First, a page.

Does accord and satisfaction come into play if plaintiff deposits an amount less than entered judgment amount?

Original judgment was entered against me for $274.91. Judgment hasn't been paid for four years. They applied interest of $200.25 to make new judgment amount be $490.16 and are attempting to garnish this from my state tax refund. The actual interest amount should be $47.18, plus original judgment total of $274.91, plus $15 garnishment filing fee, bringing the judgment total to $337.09, not $490.16. Even with this said, I want to settle with them for less than $337.09. I am offering to pay them $225 via a money order with "Paid in Full" written on it to satisfy judgment in full, so that they will file the Satisfaction of Judgment. Will them depositing the $225 count as accord and satisfaction and settle this judgment? In other words, do I have a bona fide dispute in order to uphold A&S?

Lansing, MI -

Attorney Answers (2)

John E. Melton

John E. Melton

Debt Collection Attorney - Marlette, MI
Answered

No. Get. A written agreement stating that the $225 is payment in full before paying the money. Simply sending the money with paid in full written in will not work.

Mark as helpful
Allan M. Darish

Allan M. Darish

Debt Collection Attorney - Fenton, MI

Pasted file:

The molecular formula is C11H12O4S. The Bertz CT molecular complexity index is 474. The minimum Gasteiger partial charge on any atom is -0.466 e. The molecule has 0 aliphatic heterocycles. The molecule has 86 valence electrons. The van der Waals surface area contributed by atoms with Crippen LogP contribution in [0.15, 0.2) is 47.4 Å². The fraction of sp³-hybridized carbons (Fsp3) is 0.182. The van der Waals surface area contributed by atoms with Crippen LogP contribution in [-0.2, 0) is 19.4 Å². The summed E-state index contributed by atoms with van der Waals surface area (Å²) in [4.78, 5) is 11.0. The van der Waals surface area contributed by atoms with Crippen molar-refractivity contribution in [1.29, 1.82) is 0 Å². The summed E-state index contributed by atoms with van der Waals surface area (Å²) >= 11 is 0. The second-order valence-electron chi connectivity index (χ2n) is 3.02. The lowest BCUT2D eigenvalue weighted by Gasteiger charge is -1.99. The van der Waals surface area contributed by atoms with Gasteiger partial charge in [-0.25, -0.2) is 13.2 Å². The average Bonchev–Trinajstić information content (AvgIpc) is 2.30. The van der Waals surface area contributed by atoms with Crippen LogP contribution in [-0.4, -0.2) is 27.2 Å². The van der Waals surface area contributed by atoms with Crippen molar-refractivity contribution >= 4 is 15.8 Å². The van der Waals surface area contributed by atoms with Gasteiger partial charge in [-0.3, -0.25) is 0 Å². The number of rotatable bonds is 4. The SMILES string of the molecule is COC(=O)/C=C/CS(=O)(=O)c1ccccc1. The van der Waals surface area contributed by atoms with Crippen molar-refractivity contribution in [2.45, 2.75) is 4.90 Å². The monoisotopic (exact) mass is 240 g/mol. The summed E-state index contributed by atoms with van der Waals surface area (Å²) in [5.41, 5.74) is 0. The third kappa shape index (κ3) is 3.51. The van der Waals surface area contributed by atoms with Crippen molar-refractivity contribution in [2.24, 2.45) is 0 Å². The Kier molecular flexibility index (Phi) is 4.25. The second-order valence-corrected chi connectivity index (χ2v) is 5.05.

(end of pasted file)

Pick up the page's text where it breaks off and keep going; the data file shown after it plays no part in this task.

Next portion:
Answered

There is a fair chance they will accept your settlement offer, but here is what is working against you - they have already filed a granishment with the State, and your refund may already be on "hold" because of it. So, if they have a chance to get 100% of what they say they are owed, or some lesser amount, what do you think they will take? If you have not filed your return yet, and know the refund will be little or nothing, the offer starts to look more attractive to the Plaintiff. Get a resonse from them in writing if they accept, and include the filing of a Satisfaction of Judgment as part of the deal. No need to make this into a major undertaking when the amount in quesiton is undre $500. Good luck!

Mark as helpful

Questions? An attorney can help.

Ask your questions on our Q&A forum. It's free and anonymous.

Ask a Lawyer

Need to find an attorney? Browse our lawyer directory.

Find a Lawyer